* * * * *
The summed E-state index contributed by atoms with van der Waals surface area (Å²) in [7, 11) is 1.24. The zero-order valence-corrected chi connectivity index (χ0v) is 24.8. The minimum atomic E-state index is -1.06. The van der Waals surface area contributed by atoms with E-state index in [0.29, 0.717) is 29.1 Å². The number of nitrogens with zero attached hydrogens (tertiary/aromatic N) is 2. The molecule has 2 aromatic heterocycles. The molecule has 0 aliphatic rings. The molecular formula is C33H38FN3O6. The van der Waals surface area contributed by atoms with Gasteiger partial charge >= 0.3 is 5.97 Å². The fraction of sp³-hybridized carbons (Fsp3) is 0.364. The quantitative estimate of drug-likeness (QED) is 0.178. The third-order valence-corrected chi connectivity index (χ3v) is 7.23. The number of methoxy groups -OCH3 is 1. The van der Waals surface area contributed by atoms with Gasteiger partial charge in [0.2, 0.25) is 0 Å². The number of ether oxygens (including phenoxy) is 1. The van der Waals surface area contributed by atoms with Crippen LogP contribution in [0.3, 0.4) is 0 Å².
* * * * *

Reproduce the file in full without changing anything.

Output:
The summed E-state index contributed by atoms with van der Waals surface area (Å²) in [7, 11) is 1.24. The zero-order valence-corrected chi connectivity index (χ0v) is 24.8. The minimum atomic E-state index is -1.06. The van der Waals surface area contributed by atoms with E-state index in [0.29, 0.717) is 29.1 Å². The number of nitrogens with zero attached hydrogens (tertiary/aromatic N) is 2. The molecule has 2 aromatic heterocycles. The molecule has 0 aliphatic rings. The molecular formula is C33H38FN3O6. The van der Waals surface area contributed by atoms with Gasteiger partial charge >= 0.3 is 5.97 Å². The fraction of sp³-hybridized carbons (Fsp3) is 0.364. The quantitative estimate of drug-likeness (QED) is 0.178. The third-order valence-corrected chi connectivity index (χ3v) is 7.23. The number of methoxy groups -OCH3 is 1. The van der Waals surface area contributed by atoms with Gasteiger partial charge in [0.2, 0.25) is 0 Å². The number of ether oxygens (including phenoxy) is 1. The van der Waals surface area contributed by atoms with Crippen LogP contribution in [0.3, 0.4) is 0 Å².